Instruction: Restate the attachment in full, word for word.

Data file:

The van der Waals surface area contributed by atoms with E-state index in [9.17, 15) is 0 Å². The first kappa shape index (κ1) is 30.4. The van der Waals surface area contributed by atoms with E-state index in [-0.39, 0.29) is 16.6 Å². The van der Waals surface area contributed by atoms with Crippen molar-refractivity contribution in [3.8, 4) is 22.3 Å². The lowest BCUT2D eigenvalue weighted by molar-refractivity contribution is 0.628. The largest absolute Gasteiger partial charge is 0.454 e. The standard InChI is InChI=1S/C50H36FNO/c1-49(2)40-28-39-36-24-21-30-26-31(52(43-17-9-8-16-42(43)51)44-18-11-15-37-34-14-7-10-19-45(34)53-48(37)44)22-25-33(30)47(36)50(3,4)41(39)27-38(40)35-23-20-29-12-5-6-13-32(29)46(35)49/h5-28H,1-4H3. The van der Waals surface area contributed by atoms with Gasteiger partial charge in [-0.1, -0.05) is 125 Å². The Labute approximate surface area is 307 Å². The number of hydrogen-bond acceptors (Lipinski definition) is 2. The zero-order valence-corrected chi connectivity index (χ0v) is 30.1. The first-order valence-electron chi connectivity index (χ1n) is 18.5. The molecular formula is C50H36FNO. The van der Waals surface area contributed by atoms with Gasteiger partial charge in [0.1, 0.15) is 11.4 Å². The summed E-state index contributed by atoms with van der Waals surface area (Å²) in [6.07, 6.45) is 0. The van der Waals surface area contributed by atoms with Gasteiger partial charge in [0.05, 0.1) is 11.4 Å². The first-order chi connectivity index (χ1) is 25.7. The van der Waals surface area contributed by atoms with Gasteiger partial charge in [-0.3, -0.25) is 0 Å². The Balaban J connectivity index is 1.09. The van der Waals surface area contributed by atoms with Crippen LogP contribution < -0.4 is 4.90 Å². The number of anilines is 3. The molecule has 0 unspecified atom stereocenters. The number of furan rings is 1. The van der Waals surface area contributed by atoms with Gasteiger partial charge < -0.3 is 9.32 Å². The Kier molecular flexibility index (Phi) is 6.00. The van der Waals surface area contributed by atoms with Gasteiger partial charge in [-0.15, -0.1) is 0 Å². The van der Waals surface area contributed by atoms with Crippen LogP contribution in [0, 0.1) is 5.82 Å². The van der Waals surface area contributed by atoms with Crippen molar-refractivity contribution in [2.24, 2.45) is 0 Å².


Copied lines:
The van der Waals surface area contributed by atoms with E-state index in [9.17, 15) is 0 Å². The first kappa shape index (κ1) is 30.4. The van der Waals surface area contributed by atoms with E-state index in [-0.39, 0.29) is 16.6 Å². The van der Waals surface area contributed by atoms with Crippen molar-refractivity contribution in [3.8, 4) is 22.3 Å². The lowest BCUT2D eigenvalue weighted by molar-refractivity contribution is 0.628. The largest absolute Gasteiger partial charge is 0.454 e. The standard InChI is InChI=1S/C50H36FNO/c1-49(2)40-28-39-36-24-21-30-26-31(52(43-17-9-8-16-42(43)51)44-18-11-15-37-34-14-7-10-19-45(34)53-48(37)44)22-25-33(30)47(36)50(3,4)41(39)27-38(40)35-23-20-29-12-5-6-13-32(29)46(35)49/h5-28H,1-4H3. The van der Waals surface area contributed by atoms with Gasteiger partial charge in [-0.1, -0.05) is 125 Å². The Labute approximate surface area is 307 Å². The number of hydrogen-bond acceptors (Lipinski definition) is 2. The zero-order valence-corrected chi connectivity index (χ0v) is 30.1. The first-order valence-electron chi connectivity index (χ1n) is 18.5. The molecular formula is C50H36FNO. The van der Waals surface area contributed by atoms with Gasteiger partial charge in [0.1, 0.15) is 11.4 Å². The summed E-state index contributed by atoms with van der Waals surface area (Å²) in [6.07, 6.45) is 0. The van der Waals surface area contributed by atoms with Gasteiger partial charge in [0.05, 0.1) is 11.4 Å². The first-order chi connectivity index (χ1) is 25.7. The van der Waals surface area contributed by atoms with Gasteiger partial charge in [-0.3, -0.25) is 0 Å². The Balaban J connectivity index is 1.09. The van der Waals surface area contributed by atoms with Crippen LogP contribution < -0.4 is 4.90 Å². The number of anilines is 3. The molecule has 0 unspecified atom stereocenters. The number of furan rings is 1. The van der Waals surface area contributed by atoms with Gasteiger partial charge < -0.3 is 9.32 Å². The Kier molecular flexibility index (Phi) is 6.00. The van der Waals surface area contributed by atoms with Gasteiger partial charge in [-0.15, -0.1) is 0 Å². The van der Waals surface area contributed by atoms with Crippen LogP contribution in [0, 0.1) is 5.82 Å². The van der Waals surface area contributed by atoms with Crippen molar-refractivity contribution in [2.24, 2.45) is 0 Å².